In part 4 of our IDF coverage, we wrap things up and take a look at some of the miscellaneous items that we saw down in Palm Springs. We didn't mention it earlier, but the weather in Palm Springs was absolutely gorgeous. It's a shame that IDF is moving away from Palm Springs, but hopefully the next spot will be just as pleasant.

Memory Roadmap Overview

Intel made it clear time and time again that RDRAM is the primary memory technology for the future. In the desktop segment, they expect RDRAM to fill the mainstream desktop market by the end of 2000 and transition to the value segment by early 2001.

They believe that since the pin count for RDRAM is reduced compared to SDRAM, they can double the bandwidth easily. Whether this doubling in bandwidth is achieved by doubling the number of RDRAM channel, by increasing the clock, or by using a quad pumped data transfer mechanism was unclear in the presentation, but the first option seems the most likely. As mentioned in our first IDF report, the initial Tahema chipset for the Willamette processor will be RDRAM only, with support for two channels to help satiate that "400 MHz" bus.

The workstation space, where memory performance is critical, is also transitioning rapidly to RDRAM under the i840 chipset. The "2+2" configuration, meaning 2 RIMM + 2 DIMM slots, of the i820 chipset is now officially supported by Intel. Look for a number of motherboards to start popping up from virtually every manufacturer with this support. Intel did claim the difficulties they ran into with 3 RIMM's and the i820 is not unsolvable, but since current OEM's are not complaining about the 2 RIMM situation, they see little reason to play around with what works.

According to Intel, as the processor performance increases, the benefits experienced from RDRAM will increase as well. The figures they gave us now indicate a 2 - 5% benefit from RDRAM now, and they predict that as the performance of CPUs increase that figure could increase to 30%. They don't see a role for DDR SDRAM in the desktop market, which is very unfortunate, at least for the time being.

SDRAM support will continue on in the value desktop and mobile segments as well. The i815 chipset, code named Solano, will finally provide a solution to the desktop market with 133 MHz FSB, PC133 SDRAM, AGP 4x, and UDMA/66 support from an Intel chipset. Up until now, the only option for all these features has been the VIA Apollo Pro 133A. A new ICH should be introduced with the i815 as well that will include USB 2.0 support. This ICH will be used in conjunction with the i820's current MCH to produce the i820E. The i815 will have an integrated graphics core that is virtually identical to that of the i810/i810E, but also add an external AGP 4x port for upgraded graphics. While most AnandTech readers will disable the onboard graphics for any high performance rig, the onboard graphics could still come in handy for use with a second monitor. Look for the i815 in late Q2 2000.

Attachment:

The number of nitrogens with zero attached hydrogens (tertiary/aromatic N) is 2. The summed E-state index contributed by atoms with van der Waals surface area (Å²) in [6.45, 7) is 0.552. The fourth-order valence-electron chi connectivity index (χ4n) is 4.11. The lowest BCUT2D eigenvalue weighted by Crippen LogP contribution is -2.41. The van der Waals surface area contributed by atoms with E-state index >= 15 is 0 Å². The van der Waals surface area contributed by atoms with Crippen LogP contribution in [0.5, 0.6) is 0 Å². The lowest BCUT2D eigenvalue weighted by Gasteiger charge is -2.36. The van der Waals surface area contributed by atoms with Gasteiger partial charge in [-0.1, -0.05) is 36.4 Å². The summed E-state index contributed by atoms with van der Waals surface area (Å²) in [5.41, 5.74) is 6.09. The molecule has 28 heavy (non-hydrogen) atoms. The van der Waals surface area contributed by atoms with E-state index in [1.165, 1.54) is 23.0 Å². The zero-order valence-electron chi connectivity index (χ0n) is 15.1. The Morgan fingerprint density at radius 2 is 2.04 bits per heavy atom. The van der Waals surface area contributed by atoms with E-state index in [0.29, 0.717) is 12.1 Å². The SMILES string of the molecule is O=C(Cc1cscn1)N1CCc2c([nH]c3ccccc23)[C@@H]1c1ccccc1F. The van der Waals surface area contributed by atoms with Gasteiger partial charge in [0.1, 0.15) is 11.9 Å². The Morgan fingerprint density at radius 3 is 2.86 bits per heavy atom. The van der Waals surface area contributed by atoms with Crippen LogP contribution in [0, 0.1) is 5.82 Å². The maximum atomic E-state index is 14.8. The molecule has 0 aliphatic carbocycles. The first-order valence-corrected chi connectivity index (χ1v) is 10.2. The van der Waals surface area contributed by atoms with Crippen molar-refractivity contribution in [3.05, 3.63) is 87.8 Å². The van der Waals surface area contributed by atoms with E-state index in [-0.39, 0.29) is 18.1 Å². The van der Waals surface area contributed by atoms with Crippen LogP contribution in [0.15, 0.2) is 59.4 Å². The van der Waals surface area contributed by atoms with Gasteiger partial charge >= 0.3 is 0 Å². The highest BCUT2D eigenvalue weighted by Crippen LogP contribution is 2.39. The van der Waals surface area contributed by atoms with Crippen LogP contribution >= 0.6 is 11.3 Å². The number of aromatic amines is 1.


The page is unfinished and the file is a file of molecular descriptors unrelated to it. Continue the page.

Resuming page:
Since there is a huge cost premium associated with RDRAM at the moment, Intel is looking to support SDRAM and DDR SDRAM on its server platforms in 2001. The problems they see, however, is that while a single chipset can support both SDRAM and DDR SDRAM, motherboard PCB layout and memory socket requirement are different between the two memory technologies, which makes the migration path difficult. Obviously, AMD and VIA think differently, so we'll see just how they deal with those issues when the release their DDR enabled chipsets later this year.

With Intel still firmly pushing RDRAM as the primary memory solution for the future, we weren't the least bit surprised to see RDRAM modules all over the show floor from every memory manufacturer. Here's a few thousand dollars worth of RDRAM at the Samsung booth:

More RDRAM than the rest of the free world
We did get a brief chance to speak with the guys at the Micron booth regarding their own DDR SDRAM chipset, known as the Samurai DDR. While they couldn't tell us too much, they are still on track and are very close to release. How close exactly? They wouldn't say, but the future does look bright. An interesting capability of the Samurai DDR is that two north bridges can work together to provide dual PCI buses, additional DIMM sockets, and dual AGP ports. We had previously thought that two north bridges were required for dual processors, but Micron has cleared this up for us and we now know that a dual CPU system can be built with a single north bridge. When we spoke with VIA at Comdex, they were looking to license the Micron chipset for a workstation chipset of their own, but no updates on this little twist from IDF unfortunately.
Concept PC's

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